What i learned from "Salonica, City of Ghosts" was how long-established communities and apparently deep-rooted identities can be swept aside in just a short time. The Ottoman world we see in photographs of the city in the early 20th Century is almost entirely obliterated now. The Ma'mun - a Jewish sect who embraced Islam and played such an important role in the city - have not only disappeared from Salonica but also vanished as a distinct group. The Christians - many of whose ancestors only immigrated from Turkey in the 1920s - are now solidly and proudly Greeks. And the Jews are almost all gone: transported and murdered by the Nazis.
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6 of 6 people found the following review helpful
5.0 out of 5 stars revealing 23 Feb 2006
Format:Hardcover
This is a great book that perfectly describes the history of a great city which (unfortunately) is largely unknown. The drawback for Salonika (Thessaloniki) is that it lives under the shadow of Athens and thus most non-Greeks do not know anything about it. However it is a city with a continuous urban history of over 2300years. It has always been a big city while Athens was a small insignificant village from 200 BC to 1828 AD. The revealing aspect of mr Mazower`s book is that it describes in exact terms the complexity and multinational facets that have shaped the history of Salonica. The book`s facts are so accurate that most Greeks have never even imagined them. This is probably why this book has not gained any publicity whatsoever in Greece. The truth hurts and in this case Mazower demolishes ethno centered nationalistic and racist mythologies. All in all a great read and an accurate historical diatribe. Wow!!!
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Most Recent Customer Reviews
5.0 out of 5 stars An ideal gift!
This is exactly what I was looking for as a gift for a close family member who is interested in history & originally from Salonica.
Published 2 months ago by Amanda
5.0 out of 5 stars Excellent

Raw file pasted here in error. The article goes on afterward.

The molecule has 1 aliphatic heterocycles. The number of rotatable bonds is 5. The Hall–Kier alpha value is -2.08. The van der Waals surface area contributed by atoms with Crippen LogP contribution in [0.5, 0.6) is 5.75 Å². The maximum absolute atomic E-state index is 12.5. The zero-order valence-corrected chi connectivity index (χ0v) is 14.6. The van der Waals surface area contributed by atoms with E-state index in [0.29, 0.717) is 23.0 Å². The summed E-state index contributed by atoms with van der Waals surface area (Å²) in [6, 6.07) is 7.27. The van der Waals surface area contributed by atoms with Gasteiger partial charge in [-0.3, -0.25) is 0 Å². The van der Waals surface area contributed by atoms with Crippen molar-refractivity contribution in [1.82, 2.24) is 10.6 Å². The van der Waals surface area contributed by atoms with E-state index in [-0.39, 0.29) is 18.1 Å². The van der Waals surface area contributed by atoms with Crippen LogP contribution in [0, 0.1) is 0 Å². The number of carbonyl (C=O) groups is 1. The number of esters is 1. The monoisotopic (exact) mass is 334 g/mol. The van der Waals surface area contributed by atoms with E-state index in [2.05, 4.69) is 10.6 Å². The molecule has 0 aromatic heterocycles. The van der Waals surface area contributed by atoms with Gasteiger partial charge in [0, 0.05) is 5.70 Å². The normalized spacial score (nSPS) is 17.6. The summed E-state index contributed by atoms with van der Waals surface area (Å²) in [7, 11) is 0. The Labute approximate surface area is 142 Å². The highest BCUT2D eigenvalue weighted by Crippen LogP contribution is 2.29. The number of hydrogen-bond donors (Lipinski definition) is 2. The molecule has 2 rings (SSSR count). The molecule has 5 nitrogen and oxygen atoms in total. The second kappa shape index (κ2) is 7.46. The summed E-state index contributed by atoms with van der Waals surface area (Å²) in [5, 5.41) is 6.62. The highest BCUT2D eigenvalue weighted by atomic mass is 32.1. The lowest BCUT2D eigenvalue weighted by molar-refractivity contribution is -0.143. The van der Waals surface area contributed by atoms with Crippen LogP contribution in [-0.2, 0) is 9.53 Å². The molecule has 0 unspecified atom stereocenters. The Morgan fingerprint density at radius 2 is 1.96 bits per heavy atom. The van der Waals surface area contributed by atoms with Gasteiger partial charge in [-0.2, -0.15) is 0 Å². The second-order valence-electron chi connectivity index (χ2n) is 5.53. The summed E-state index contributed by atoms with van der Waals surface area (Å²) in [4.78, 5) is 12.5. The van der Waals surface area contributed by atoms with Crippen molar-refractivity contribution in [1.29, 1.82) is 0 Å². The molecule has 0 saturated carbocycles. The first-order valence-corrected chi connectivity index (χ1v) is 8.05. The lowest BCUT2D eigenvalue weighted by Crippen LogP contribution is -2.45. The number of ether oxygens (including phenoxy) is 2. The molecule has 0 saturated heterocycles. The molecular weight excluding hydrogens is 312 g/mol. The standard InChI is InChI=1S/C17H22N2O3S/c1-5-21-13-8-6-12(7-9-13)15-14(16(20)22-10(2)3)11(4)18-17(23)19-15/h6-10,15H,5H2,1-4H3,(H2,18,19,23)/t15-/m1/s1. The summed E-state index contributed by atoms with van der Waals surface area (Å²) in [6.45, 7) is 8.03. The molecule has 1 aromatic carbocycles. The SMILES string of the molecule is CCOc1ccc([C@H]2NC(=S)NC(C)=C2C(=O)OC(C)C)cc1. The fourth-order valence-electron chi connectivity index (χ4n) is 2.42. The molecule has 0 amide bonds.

Excellent book. Essential reading for us Greeks as an alternative view to the history of the city and eventually the history of Greece.
Published 14 months ago by I. Papamargaritis
4.0 out of 5 stars Interesting
Like a lot of people i bought this after reading The Thread, a very informative book I learnt a lot
Published 14 months ago by Deb
5.0 out of 5 stars Powerful, Moving and Complete
The author claims that this book was 20 years in the making, and you have to believe him. It is a powerful masterpiece. Read more
Published 16 months ago by Athan
4.0 out of 5 stars A tragic episode for multiculturism
This is an impressively detailed and highly readable account of different facets of 500 years of Christian, Muslim and Jewish co-existence in a city finding itself at an ethnic... Read more
Published 18 months ago by Ed Crutchley
5.0 out of 5 stars Fascinating Book
Essential reading for anyone interested in the history of the various groups who lived side by side in this city. Very readable.
Published 19 months ago by Ann Armstrong
5.0 out of 5 stars Mazower's mastery
Having used Mazower's "Dark Continent" with university students;having read his magisterial tome on Hitler's empire; then moved to his excellent early book on Greece under Nazi... Read more
Published on 5 Jun 2012 by John S. McDonald
4.0 out of 5 stars Fascinating, but incomplete
This book on Salonica was most interesting indeed and certainly offers an indispensable preparation for anyone thinking of visiting this city - although, clearly, from Mazower's... Read more
Published on 18 Jan 2011 by Skylark
4.0 out of 5 stars Understanding Europe and Greece during and after WW I
This is a historical tale of the multicultural multiethnic city, as was later Beirut, Sarajevo..

A must for the enlightened reader who wants to understand what it is... Read more
Published on 1 July 2009 by G. P. Nicolaidis
5.0 out of 5 stars Superb history
This book achieves the difficult feat of combining incredible research and a feel for the human stories and incidents that make history come alive. Read more
Published on 2 Jun 2006 by Bibliophile